Tag Archives: bookclub

SEAP Book Club Report: “Good to Great”

This is a liveblog of the SEAP Book Club Meeting on 7th July, where Gaurav Mehra, co-founder and MD of Saba Software, talked about the book Good to Great by Jim Collins. The SEAP Book Club meets on the first Saturday of every month at 10:30am in Sungard, Aundh.

This book is the second in a series of books. The first was Built to Last which talked about why some companies survive for more than 100 years – while others die. Good to Great talks about what makes some companies special enough to jump far higher over other successful companies. The 3rd book was How the Mighty Fall – This talked about why some companies, which seem to be doing great, fail. And finally, Great by Choice, their latest book, pulls all these threads together.

Interesting points made during the talk:

  • Good is the enemy of the great. If you’re good enough you will not strive for greatness. Need to be constantly wary of falling into this trap.
  • What you need is disciplined people, followed by disciplined thought, and finally disciplined action which will result in breakthrough greatness
  • This book is based on a study over 30 years of some great companies, deliberately compared against very similar companies which were successful but fell short of greatness. The suggestions on the book are based on what they found empirically.
  • Level 5 Leadership:
    • Personal Humility combined with Professional Will
    • Darwin Smith of Kimberly Clark: “I never stopped trying to become qualified for the job”
    • It’s always we not _I_
    • Usually not media heroes – not many articles will be written about them
    • Have ambition for company, not for self
    • 90% of such leaders come from within the company
  • Larger than Life leaders (Jack Welch, Lee Iacocca) are not good for a company at this stage. Characteristics of such leaders:
    • Took existing large/great companies – did not create the greatness
    • Set up successors for failure
    • Personal ambition trumps what’s best for companies
    • Large acquisitions, which might not make sense for the company
    • Note: the names mentioned above are not bad leaders. But they’re not the leaders who can take a good company to greatness.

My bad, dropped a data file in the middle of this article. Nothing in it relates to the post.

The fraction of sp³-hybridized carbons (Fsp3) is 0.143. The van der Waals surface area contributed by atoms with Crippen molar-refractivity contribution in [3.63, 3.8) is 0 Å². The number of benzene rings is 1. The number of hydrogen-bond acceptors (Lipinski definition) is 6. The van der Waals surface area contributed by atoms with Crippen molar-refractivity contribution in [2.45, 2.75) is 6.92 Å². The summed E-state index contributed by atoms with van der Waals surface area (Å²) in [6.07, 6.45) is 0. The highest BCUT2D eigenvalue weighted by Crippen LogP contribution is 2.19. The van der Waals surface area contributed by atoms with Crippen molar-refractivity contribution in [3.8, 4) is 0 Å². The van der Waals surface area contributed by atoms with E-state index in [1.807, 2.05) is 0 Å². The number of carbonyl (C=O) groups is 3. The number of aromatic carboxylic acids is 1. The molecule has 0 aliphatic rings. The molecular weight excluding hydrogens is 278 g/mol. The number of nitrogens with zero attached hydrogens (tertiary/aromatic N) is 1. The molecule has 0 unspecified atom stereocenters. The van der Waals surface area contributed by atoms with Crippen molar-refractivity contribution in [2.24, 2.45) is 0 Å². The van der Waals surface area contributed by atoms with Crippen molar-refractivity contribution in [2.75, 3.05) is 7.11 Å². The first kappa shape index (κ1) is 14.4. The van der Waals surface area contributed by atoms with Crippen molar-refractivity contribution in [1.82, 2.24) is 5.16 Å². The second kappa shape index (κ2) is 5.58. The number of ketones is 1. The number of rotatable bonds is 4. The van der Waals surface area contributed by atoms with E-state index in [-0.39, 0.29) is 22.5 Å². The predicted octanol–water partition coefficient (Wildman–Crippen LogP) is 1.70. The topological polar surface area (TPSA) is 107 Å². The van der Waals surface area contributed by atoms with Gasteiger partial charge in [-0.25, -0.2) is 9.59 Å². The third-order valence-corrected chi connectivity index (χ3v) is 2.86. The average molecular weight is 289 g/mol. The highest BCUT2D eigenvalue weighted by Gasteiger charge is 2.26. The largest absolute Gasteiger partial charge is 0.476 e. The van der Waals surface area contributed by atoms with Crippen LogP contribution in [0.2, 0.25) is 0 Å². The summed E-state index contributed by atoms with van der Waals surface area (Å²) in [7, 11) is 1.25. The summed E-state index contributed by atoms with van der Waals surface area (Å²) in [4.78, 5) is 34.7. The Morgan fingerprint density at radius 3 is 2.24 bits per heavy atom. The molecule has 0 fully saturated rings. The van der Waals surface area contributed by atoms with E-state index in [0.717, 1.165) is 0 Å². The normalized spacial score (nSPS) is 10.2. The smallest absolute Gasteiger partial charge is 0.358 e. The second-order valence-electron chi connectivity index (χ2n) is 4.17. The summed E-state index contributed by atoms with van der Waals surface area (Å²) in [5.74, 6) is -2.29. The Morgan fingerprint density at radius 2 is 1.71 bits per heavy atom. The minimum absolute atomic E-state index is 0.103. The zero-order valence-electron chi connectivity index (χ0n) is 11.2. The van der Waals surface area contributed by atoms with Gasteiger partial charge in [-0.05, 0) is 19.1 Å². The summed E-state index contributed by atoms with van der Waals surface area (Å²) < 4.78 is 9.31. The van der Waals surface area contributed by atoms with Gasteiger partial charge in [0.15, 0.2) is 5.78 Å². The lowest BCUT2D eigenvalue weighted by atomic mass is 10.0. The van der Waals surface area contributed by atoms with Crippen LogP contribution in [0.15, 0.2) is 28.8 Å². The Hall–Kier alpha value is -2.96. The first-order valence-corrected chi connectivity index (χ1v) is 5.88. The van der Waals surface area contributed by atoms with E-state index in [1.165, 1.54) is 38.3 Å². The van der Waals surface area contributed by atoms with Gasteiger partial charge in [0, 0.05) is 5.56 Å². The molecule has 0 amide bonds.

• Data shows that bringing a larger than life outsider into a company is negatively correlated with performance
  • Set up successors for success
    • Humble leaders with ambition for company, not self, do this very well
    • Larger than life leaders usually fail at this
    • Henry Singleton, co-founder of Teledyne was a good leader, built and ran Teledyne for a very long time, but the company did not do well after his retirement because he wasn’t able to groom a good successor
  • Get the right people on the bus and the wrong people off the bus
    • The great leaders did not focus on what to do. They focused on who should be in charge, and great things happened automatically
    • Having a genius at the top, with a thousand helpers (e.g. Singleton at Teledyne) is a bad idea. When the genius leaves, the helpers don’t know what to do.
    • It’s about whom you pay, not how or how much. The people should be there because they are passionate about what you’re doing, not focused on the salary. “Hire five, work them like ten, and pay them like eight.” This will lead to a lot of turn over, especially in the early stages, but in the long term, this will work best.
  • When in doubt, dont hire
    • Hire only A+ people. As Steve Jobs pointed out, if you hire B people, they will in turn hire C people and your company will go to the dogs.
  • Give your best people where the opportunities are – not where the problems are
    • The CEO of RJR Nabisco put his best person in charge of the international business, which accounted for 1% of the business – because that’s where the growth was. He went from controlling 99% of the company to 1% of the company. The result – RJR Nabisco became a world leader before becoming the leader in USA.